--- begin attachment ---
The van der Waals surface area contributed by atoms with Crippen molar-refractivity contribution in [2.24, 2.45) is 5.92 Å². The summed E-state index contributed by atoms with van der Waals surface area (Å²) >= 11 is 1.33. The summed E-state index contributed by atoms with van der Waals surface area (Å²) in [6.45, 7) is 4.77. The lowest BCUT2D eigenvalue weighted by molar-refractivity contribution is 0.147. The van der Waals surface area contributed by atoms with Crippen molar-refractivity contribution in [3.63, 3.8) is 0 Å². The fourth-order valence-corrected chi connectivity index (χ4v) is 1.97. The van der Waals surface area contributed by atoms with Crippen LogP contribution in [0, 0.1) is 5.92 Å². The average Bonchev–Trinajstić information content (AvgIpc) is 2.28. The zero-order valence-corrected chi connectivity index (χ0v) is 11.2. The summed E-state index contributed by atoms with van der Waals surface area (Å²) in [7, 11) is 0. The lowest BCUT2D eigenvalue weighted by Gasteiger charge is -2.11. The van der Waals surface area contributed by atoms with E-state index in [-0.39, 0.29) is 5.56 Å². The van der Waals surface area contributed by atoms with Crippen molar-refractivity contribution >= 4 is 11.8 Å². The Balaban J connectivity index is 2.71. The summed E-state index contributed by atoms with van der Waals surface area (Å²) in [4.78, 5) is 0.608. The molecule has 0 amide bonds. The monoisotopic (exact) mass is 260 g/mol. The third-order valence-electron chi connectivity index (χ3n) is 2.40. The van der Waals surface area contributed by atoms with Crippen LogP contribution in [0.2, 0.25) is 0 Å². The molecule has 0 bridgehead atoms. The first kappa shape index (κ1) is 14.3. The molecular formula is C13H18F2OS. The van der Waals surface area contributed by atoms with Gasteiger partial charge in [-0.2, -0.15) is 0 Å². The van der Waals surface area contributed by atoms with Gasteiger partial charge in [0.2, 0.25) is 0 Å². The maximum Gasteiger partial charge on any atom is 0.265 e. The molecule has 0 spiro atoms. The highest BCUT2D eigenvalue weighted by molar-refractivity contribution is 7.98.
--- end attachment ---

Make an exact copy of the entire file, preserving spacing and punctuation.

The van der Waals surface area contributed by atoms with Crippen molar-refractivity contribution in [2.24, 2.45) is 5.92 Å². The summed E-state index contributed by atoms with van der Waals surface area (Å²) >= 11 is 1.33. The summed E-state index contributed by atoms with van der Waals surface area (Å²) in [6.45, 7) is 4.77. The lowest BCUT2D eigenvalue weighted by molar-refractivity contribution is 0.147. The van der Waals surface area contributed by atoms with Crippen molar-refractivity contribution in [3.63, 3.8) is 0 Å². The fourth-order valence-corrected chi connectivity index (χ4v) is 1.97. The van der Waals surface area contributed by atoms with Crippen LogP contribution in [0, 0.1) is 5.92 Å². The average Bonchev–Trinajstić information content (AvgIpc) is 2.28. The zero-order valence-corrected chi connectivity index (χ0v) is 11.2. The summed E-state index contributed by atoms with van der Waals surface area (Å²) in [7, 11) is 0. The lowest BCUT2D eigenvalue weighted by Gasteiger charge is -2.11. The van der Waals surface area contributed by atoms with E-state index in [-0.39, 0.29) is 5.56 Å². The van der Waals surface area contributed by atoms with Crippen molar-refractivity contribution >= 4 is 11.8 Å². The Balaban J connectivity index is 2.71. The summed E-state index contributed by atoms with van der Waals surface area (Å²) in [4.78, 5) is 0.608. The molecule has 0 amide bonds. The monoisotopic (exact) mass is 260 g/mol. The third-order valence-electron chi connectivity index (χ3n) is 2.40. The van der Waals surface area contributed by atoms with Crippen LogP contribution in [0.2, 0.25) is 0 Å². The molecule has 0 bridgehead atoms. The first kappa shape index (κ1) is 14.3. The molecular formula is C13H18F2OS. The van der Waals surface area contributed by atoms with Gasteiger partial charge in [-0.2, -0.15) is 0 Å². The van der Waals surface area contributed by atoms with Gasteiger partial charge in [0.2, 0.25) is 0 Å². The maximum Gasteiger partial charge on any atom is 0.265 e. The molecule has 0 spiro atoms. The highest BCUT2D eigenvalue weighted by molar-refractivity contribution is 7.98.